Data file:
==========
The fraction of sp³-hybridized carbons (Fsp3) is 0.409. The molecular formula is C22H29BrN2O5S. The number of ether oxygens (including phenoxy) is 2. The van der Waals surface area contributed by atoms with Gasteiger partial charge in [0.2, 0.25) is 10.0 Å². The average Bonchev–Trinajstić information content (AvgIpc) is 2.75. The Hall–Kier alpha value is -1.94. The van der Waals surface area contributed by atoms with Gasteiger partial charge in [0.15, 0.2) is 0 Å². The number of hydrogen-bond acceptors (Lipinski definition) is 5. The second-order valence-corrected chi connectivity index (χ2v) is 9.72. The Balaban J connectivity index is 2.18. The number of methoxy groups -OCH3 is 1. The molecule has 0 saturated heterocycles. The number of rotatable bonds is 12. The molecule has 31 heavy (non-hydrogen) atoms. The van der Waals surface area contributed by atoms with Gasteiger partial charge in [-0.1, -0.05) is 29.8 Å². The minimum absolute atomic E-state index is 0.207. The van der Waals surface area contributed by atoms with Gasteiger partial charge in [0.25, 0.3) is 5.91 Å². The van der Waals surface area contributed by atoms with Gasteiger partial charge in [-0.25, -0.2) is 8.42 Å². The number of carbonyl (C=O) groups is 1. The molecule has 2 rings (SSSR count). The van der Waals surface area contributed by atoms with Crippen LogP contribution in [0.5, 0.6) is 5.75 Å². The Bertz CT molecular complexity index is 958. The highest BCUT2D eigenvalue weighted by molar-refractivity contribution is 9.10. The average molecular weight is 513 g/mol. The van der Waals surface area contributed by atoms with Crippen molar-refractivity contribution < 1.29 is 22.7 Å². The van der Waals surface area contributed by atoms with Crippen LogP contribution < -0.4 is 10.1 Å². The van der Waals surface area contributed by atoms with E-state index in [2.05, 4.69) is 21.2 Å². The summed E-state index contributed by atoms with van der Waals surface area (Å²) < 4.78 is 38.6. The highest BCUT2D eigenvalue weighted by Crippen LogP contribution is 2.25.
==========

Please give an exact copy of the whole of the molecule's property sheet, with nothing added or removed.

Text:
The fraction of sp³-hybridized carbons (Fsp3) is 0.409. The molecular formula is C22H29BrN2O5S. The number of ether oxygens (including phenoxy) is 2. The van der Waals surface area contributed by atoms with Gasteiger partial charge in [0.2, 0.25) is 10.0 Å². The average Bonchev–Trinajstić information content (AvgIpc) is 2.75. The Hall–Kier alpha value is -1.94. The van der Waals surface area contributed by atoms with Gasteiger partial charge in [0.15, 0.2) is 0 Å². The number of hydrogen-bond acceptors (Lipinski definition) is 5. The second-order valence-corrected chi connectivity index (χ2v) is 9.72. The Balaban J connectivity index is 2.18. The number of methoxy groups -OCH3 is 1. The molecule has 0 saturated heterocycles. The number of rotatable bonds is 12. The molecule has 31 heavy (non-hydrogen) atoms. The van der Waals surface area contributed by atoms with Gasteiger partial charge in [-0.1, -0.05) is 29.8 Å². The minimum absolute atomic E-state index is 0.207. The van der Waals surface area contributed by atoms with Gasteiger partial charge in [0.25, 0.3) is 5.91 Å². The van der Waals surface area contributed by atoms with Gasteiger partial charge in [-0.25, -0.2) is 8.42 Å². The number of carbonyl (C=O) groups is 1. The molecule has 2 rings (SSSR count). The van der Waals surface area contributed by atoms with Crippen LogP contribution in [0.5, 0.6) is 5.75 Å². The Bertz CT molecular complexity index is 958. The highest BCUT2D eigenvalue weighted by molar-refractivity contribution is 9.10. The average molecular weight is 513 g/mol. The van der Waals surface area contributed by atoms with Crippen molar-refractivity contribution < 1.29 is 22.7 Å². The van der Waals surface area contributed by atoms with Crippen LogP contribution < -0.4 is 10.1 Å². The van der Waals surface area contributed by atoms with E-state index in [2.05, 4.69) is 21.2 Å². The summed E-state index contributed by atoms with van der Waals surface area (Å²) < 4.78 is 38.6. The highest BCUT2D eigenvalue weighted by Crippen LogP contribution is 2.25.